Students in Perkins School for the Blind’s Outreach Program recently spent the day at the Woods Hole Oceanographic Institution, part of an annual program connecting students engaged in STEM learning through sound and touch, with WHOI oceanographers and researchers.Read More
Observations using the newly upgraded human-occupied vehicle Alvin are the first of a deep-water coral reef in the Galápagos Marine Reserve.
The reefs are located at depths between 400-600 m, atop previously unmapped seamounts.
An upcoming expedition aboard the US ocean drilling ship JOIDES Resolution co-led by Susan Q. Lang, a geochemist at WHOI and director NOSAMS Facility, will attempt to shed new light on the processes that likely helped jumpstart the formation of life early in Earth’s history.Read More
The goal of the fellowship program is to engage early-career scientists in research that supports the training and education in the he assessment and management of living marine resources in the Northeast U.S.Read More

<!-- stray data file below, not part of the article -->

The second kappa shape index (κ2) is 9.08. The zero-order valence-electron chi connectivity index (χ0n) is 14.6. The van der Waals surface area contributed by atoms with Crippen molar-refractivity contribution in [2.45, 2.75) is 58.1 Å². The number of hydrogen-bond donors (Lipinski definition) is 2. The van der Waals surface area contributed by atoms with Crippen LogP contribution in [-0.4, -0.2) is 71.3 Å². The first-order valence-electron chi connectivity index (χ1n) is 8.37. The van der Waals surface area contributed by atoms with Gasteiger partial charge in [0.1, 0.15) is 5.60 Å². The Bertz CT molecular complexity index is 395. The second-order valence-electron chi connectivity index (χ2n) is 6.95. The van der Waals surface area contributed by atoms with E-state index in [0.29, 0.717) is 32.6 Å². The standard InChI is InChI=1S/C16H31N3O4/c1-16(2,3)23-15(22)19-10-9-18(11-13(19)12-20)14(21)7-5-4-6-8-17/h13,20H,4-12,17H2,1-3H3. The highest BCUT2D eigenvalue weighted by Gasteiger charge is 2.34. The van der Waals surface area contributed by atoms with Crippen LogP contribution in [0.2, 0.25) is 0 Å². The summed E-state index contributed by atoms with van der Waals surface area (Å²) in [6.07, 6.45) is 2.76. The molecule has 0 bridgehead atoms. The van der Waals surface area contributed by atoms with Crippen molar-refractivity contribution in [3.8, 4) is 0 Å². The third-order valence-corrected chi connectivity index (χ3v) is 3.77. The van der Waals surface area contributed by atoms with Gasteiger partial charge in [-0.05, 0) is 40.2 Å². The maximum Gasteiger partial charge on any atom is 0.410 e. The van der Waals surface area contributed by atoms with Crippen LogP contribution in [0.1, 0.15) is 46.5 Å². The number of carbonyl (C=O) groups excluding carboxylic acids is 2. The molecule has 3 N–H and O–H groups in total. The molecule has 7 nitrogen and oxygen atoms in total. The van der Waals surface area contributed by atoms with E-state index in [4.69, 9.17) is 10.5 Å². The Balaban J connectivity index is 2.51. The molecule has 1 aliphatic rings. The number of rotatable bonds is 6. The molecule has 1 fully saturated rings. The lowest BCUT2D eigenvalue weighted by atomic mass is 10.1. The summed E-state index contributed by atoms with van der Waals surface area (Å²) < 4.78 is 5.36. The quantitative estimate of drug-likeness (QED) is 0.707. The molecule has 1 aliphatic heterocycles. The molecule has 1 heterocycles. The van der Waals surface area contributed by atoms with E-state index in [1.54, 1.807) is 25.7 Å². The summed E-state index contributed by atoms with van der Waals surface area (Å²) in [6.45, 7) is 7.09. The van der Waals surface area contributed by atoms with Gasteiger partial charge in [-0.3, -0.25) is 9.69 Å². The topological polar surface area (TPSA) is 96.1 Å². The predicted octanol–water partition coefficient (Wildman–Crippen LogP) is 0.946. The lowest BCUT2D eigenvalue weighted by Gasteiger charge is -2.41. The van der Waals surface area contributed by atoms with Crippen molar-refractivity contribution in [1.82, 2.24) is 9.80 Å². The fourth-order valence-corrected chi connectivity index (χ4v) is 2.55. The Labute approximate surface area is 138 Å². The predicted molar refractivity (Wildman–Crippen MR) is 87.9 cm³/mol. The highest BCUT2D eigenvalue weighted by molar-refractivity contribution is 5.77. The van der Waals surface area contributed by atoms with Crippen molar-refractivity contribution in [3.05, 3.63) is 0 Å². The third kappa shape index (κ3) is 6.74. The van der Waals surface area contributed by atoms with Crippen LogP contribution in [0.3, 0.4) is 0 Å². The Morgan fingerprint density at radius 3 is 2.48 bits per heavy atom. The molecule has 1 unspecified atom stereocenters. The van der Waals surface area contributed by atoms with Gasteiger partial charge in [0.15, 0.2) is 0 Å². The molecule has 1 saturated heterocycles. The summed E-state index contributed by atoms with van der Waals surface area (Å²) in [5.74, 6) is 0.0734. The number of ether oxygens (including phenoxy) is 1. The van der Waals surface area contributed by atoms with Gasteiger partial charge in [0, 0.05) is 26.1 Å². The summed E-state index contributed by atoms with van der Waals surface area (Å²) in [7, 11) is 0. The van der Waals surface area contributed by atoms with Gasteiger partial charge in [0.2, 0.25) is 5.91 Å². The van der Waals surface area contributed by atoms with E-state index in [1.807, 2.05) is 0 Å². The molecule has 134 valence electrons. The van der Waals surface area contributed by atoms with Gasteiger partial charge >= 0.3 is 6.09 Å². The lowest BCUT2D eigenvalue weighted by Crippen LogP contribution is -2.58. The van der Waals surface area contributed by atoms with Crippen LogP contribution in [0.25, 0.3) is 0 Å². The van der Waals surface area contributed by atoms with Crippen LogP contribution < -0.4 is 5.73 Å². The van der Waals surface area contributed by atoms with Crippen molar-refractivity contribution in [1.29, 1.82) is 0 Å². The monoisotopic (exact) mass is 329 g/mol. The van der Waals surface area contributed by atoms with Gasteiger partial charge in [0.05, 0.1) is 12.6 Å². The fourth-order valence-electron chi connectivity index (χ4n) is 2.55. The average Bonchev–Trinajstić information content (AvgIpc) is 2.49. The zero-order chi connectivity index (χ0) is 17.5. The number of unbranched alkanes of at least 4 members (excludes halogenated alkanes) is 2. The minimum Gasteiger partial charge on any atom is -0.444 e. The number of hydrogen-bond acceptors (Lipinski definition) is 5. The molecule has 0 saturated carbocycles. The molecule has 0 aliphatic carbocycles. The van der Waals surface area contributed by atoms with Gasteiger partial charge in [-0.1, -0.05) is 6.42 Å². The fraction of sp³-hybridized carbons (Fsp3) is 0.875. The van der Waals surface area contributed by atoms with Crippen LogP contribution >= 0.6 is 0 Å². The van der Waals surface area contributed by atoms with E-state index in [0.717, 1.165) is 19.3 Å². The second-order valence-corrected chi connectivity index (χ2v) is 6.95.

For the first time, leading researchers from the fields of healthcare, ocean science, and social science have collaborated to quantify plastic’s considerable risks to all life on Earth. The Minderoo-Monaco Commission on Plastics and Human Health report, released today, presents a comprehensive analysis showing plastics as a hazard at every stage of their life cycle.Read More
By Zoleka Filander and llustrated by Patricia Hooning
Where the Weird Things Are is the first children’s book from the Woods Hole Oceanographic Institution (WHOI) and is inspired by the groundbreaking work of the Ocean Twilight Zone (OTZ) project, and Mesobot, an innovative hybrid robot designed specifically to study life in the ocean twilight zone.